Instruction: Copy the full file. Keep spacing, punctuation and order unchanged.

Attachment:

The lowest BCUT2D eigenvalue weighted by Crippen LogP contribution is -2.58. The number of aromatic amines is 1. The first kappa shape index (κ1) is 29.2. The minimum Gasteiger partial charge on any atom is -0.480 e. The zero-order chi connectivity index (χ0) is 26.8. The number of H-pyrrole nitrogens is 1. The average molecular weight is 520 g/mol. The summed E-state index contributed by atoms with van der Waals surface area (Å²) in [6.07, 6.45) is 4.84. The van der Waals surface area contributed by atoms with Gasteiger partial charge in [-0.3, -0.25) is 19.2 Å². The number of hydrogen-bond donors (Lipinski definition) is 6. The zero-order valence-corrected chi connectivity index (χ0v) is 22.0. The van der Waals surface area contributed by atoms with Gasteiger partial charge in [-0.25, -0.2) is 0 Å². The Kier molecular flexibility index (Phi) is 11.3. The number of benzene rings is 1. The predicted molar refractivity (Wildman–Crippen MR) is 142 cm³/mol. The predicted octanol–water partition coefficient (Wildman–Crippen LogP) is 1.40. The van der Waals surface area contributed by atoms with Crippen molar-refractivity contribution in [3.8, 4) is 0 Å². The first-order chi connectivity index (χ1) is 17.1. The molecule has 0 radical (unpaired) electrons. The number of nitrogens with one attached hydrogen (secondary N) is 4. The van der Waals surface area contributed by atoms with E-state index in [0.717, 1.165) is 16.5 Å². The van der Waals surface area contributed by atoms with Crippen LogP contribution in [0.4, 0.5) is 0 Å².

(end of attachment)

The lowest BCUT2D eigenvalue weighted by Crippen LogP contribution is -2.58. The number of aromatic amines is 1. The first kappa shape index (κ1) is 29.2. The minimum Gasteiger partial charge on any atom is -0.480 e. The zero-order chi connectivity index (χ0) is 26.8. The number of H-pyrrole nitrogens is 1. The average molecular weight is 520 g/mol. The summed E-state index contributed by atoms with van der Waals surface area (Å²) in [6.07, 6.45) is 4.84. The van der Waals surface area contributed by atoms with Gasteiger partial charge in [-0.3, -0.25) is 19.2 Å². The number of hydrogen-bond donors (Lipinski definition) is 6. The zero-order valence-corrected chi connectivity index (χ0v) is 22.0. The van der Waals surface area contributed by atoms with Gasteiger partial charge in [-0.25, -0.2) is 0 Å². The Kier molecular flexibility index (Phi) is 11.3. The number of benzene rings is 1. The predicted molar refractivity (Wildman–Crippen MR) is 142 cm³/mol. The predicted octanol–water partition coefficient (Wildman–Crippen LogP) is 1.40. The van der Waals surface area contributed by atoms with Crippen molar-refractivity contribution in [3.8, 4) is 0 Å². The first-order chi connectivity index (χ1) is 17.1. The molecule has 0 radical (unpaired) electrons. The number of nitrogens with one attached hydrogen (secondary N) is 4. The van der Waals surface area contributed by atoms with E-state index in [0.717, 1.165) is 16.5 Å². The van der Waals surface area contributed by atoms with Crippen LogP contribution in [0.4, 0.5) is 0 Å².